The Residents seem to have wasted no time in producing their follow-up to River of Crime. But this is no rush job, and supports what I have long suspected: most Residents projects take years to complete, and several are in progress at any given time. It just so happens that the last two were finished close to one another. Now I wonder if more will come shortly or if there will be a dry spell. I don’t think they’d make two releases so close together unless they had the next one already well along its way. But there’s no benefit in such speculation.
The new release is called Tweedles, and though it follows neatly with River of Crime, it is very much a successor to God in Three Persons. Both tell the tale of a man who is so self-absorbed that he compulsively hurts others. The difference is that Mr. X believes he is a good person, while Tweedles holds no such delusion.
The press release explicitly outs Tweedles as a kind of vampire, but so was Mr. X. So was Silly Billy from Disfigured Night. Vampirism is a common theme with The Residents, popping up from time to time in individual songs or spanning over entire projects. The River of Crime narrator was also a vampire of sorts. Now I’m wondering if Tweedles actually is a sequel after all. Could it be that, after the discovery of his father’s demise, the narrator broke away from having normal healthy relationships? He definitely didn’t want to be a criminal himself, and the actions of Tweedles are pretty much as bad as you can get while remaining just on this side of the law. Maybe these projects being released so close to one another is not pure happenstance. I’ll need to consider that possibility more fully someday.
I do have an issue with the artwork, but it’s not what one might expect. Yes it borders on vulgarity, but it’s art. Not to mention the cleverness in the slipcase cover – much could be said about perception and how that changes once all the facts are revealed, or about the gleeful subversion of having this image on prominent display in record stores. My problem with the cover artwork is that it gives the game away. Right away we suspect this is an album about a sexually deviant clown. What should, in the course of the story, be a climactic reveal ends up being a confirmation of what was expected (granted, it’s not quite as literal, but close enough to take away the intended shock). I’m hard pressed to think of any cover for a concept album that reveals so much about the contents. Tommy only showed us a surrealist globe; The Wall just showed a wall.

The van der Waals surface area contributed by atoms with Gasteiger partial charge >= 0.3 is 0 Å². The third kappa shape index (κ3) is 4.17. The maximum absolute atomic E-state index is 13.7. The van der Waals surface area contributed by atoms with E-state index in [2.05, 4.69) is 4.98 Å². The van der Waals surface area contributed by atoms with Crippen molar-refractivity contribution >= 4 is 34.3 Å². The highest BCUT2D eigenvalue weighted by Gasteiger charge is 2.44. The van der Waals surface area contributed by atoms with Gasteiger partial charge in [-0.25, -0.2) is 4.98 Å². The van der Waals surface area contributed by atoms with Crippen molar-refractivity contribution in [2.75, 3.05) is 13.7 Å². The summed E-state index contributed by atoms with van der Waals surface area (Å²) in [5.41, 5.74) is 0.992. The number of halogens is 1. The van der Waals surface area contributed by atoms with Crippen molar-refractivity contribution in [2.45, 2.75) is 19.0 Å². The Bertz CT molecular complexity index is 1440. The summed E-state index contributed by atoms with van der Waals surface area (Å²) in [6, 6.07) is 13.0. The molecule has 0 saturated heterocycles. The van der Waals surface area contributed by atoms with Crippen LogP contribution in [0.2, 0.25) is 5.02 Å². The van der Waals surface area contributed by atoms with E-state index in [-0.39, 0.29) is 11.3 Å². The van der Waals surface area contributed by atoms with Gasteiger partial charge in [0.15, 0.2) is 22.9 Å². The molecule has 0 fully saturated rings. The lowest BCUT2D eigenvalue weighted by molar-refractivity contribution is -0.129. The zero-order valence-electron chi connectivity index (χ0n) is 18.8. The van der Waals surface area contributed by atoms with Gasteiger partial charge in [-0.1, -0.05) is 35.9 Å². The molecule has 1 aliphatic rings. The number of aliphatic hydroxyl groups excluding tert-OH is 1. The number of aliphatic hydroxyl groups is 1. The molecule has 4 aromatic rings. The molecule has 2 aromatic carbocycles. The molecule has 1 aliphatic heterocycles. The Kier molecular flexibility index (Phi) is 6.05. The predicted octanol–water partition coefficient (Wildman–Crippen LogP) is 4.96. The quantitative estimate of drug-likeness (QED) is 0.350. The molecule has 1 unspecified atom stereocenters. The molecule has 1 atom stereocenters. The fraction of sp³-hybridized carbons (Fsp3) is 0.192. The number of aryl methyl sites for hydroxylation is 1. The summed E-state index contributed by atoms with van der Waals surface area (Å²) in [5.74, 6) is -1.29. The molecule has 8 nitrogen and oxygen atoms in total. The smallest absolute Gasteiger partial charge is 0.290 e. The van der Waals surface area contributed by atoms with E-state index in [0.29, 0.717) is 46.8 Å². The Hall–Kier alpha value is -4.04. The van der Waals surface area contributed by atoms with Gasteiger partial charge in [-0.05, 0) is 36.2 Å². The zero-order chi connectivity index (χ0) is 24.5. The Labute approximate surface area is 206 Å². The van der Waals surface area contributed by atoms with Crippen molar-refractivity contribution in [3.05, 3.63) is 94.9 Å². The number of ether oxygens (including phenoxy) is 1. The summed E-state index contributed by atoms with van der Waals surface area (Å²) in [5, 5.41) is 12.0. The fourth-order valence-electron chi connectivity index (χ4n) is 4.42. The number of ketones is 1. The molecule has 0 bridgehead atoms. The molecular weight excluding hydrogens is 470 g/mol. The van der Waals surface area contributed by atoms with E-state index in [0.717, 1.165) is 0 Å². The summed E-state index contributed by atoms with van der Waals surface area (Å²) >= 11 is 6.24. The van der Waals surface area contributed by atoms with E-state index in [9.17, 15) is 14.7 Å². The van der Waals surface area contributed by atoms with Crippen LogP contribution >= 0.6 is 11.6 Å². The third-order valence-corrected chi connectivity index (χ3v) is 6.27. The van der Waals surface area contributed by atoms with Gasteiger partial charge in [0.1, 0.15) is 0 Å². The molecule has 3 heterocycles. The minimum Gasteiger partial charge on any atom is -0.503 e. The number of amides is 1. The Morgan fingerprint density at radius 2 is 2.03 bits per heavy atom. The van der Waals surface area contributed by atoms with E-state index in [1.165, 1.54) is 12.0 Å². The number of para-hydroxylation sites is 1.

Though perhaps giving so much away is the intent. If nobody has done it before, then of course it’s worth trying. It’s a mystery novel approach, whereby all of the elements are laid out, and slowly the reader is given the connective tissue to build the beast (“oh, so that’s why there’s a clown on the cover”).
Is it successful? It is in the sense that they did it, and it can always be argued that no experiment can be considered a failure. I would have liked not to have the clown imagery hanging over this album on my first listen, though I suppose it is the best theme to use in the artwork. They rarely go with something completely abstract.
Musically I find this album beautiful, and it’s a shame I get so easily distracted by the spoken words and artwork. Incorporating a film orchestra as raw material (there’s that novel take on remixing again) is brilliant and gives The Residents a lush palette they haven’t had before. But I can’t focus on it enough to fully appreciate it. I hope they release a soundtrack version (like they did with God in Three Persons); this album definitely deserves that kind of special treatment.